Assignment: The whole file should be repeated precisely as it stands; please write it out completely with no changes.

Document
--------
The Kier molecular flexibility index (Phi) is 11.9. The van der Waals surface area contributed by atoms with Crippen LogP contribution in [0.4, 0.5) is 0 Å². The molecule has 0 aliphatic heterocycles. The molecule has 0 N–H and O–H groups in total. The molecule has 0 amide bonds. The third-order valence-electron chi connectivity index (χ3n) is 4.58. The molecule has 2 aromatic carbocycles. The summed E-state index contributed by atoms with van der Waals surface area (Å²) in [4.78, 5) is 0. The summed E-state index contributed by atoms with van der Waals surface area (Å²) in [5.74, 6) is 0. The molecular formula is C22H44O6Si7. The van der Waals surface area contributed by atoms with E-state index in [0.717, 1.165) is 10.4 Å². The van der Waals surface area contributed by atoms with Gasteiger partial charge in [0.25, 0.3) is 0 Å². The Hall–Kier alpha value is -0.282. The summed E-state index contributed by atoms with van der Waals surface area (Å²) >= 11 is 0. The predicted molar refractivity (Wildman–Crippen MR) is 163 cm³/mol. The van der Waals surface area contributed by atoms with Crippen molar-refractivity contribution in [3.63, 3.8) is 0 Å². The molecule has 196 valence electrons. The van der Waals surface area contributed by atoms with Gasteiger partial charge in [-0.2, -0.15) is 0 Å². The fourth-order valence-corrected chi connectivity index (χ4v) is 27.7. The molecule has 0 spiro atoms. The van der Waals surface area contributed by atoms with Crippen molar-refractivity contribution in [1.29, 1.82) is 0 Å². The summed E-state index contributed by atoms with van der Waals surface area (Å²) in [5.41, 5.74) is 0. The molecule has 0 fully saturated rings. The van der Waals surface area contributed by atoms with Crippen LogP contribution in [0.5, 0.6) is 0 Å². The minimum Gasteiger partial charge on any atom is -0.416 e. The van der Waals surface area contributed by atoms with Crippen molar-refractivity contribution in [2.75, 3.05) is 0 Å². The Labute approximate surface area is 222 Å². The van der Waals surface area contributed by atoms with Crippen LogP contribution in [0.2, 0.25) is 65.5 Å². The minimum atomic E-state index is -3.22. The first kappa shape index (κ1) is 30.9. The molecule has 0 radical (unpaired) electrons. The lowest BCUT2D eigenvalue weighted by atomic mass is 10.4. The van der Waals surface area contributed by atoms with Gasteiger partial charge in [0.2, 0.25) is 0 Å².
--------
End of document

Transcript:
The Kier molecular flexibility index (Phi) is 11.9. The van der Waals surface area contributed by atoms with Crippen LogP contribution in [0.4, 0.5) is 0 Å². The molecule has 0 aliphatic heterocycles. The molecule has 0 N–H and O–H groups in total. The molecule has 0 amide bonds. The third-order valence-electron chi connectivity index (χ3n) is 4.58. The molecule has 2 aromatic carbocycles. The summed E-state index contributed by atoms with van der Waals surface area (Å²) in [4.78, 5) is 0. The summed E-state index contributed by atoms with van der Waals surface area (Å²) in [5.74, 6) is 0. The molecular formula is C22H44O6Si7. The van der Waals surface area contributed by atoms with E-state index in [0.717, 1.165) is 10.4 Å². The van der Waals surface area contributed by atoms with Gasteiger partial charge in [0.25, 0.3) is 0 Å². The Hall–Kier alpha value is -0.282. The summed E-state index contributed by atoms with van der Waals surface area (Å²) >= 11 is 0. The predicted molar refractivity (Wildman–Crippen MR) is 163 cm³/mol. The van der Waals surface area contributed by atoms with Crippen molar-refractivity contribution in [3.63, 3.8) is 0 Å². The molecule has 196 valence electrons. The van der Waals surface area contributed by atoms with Gasteiger partial charge in [-0.2, -0.15) is 0 Å². The fourth-order valence-corrected chi connectivity index (χ4v) is 27.7. The molecule has 0 spiro atoms. The van der Waals surface area contributed by atoms with Crippen molar-refractivity contribution in [1.29, 1.82) is 0 Å². The summed E-state index contributed by atoms with van der Waals surface area (Å²) in [5.41, 5.74) is 0. The molecule has 0 fully saturated rings. The van der Waals surface area contributed by atoms with Crippen LogP contribution in [0.5, 0.6) is 0 Å². The minimum Gasteiger partial charge on any atom is -0.416 e. The van der Waals surface area contributed by atoms with Crippen molar-refractivity contribution in [2.75, 3.05) is 0 Å². The Labute approximate surface area is 222 Å². The van der Waals surface area contributed by atoms with Crippen LogP contribution in [0.2, 0.25) is 65.5 Å². The minimum atomic E-state index is -3.22. The first kappa shape index (κ1) is 30.9. The molecule has 0 radical (unpaired) electrons. The lowest BCUT2D eigenvalue weighted by atomic mass is 10.4. The van der Waals surface area contributed by atoms with Gasteiger partial charge in [0.2, 0.25) is 0 Å².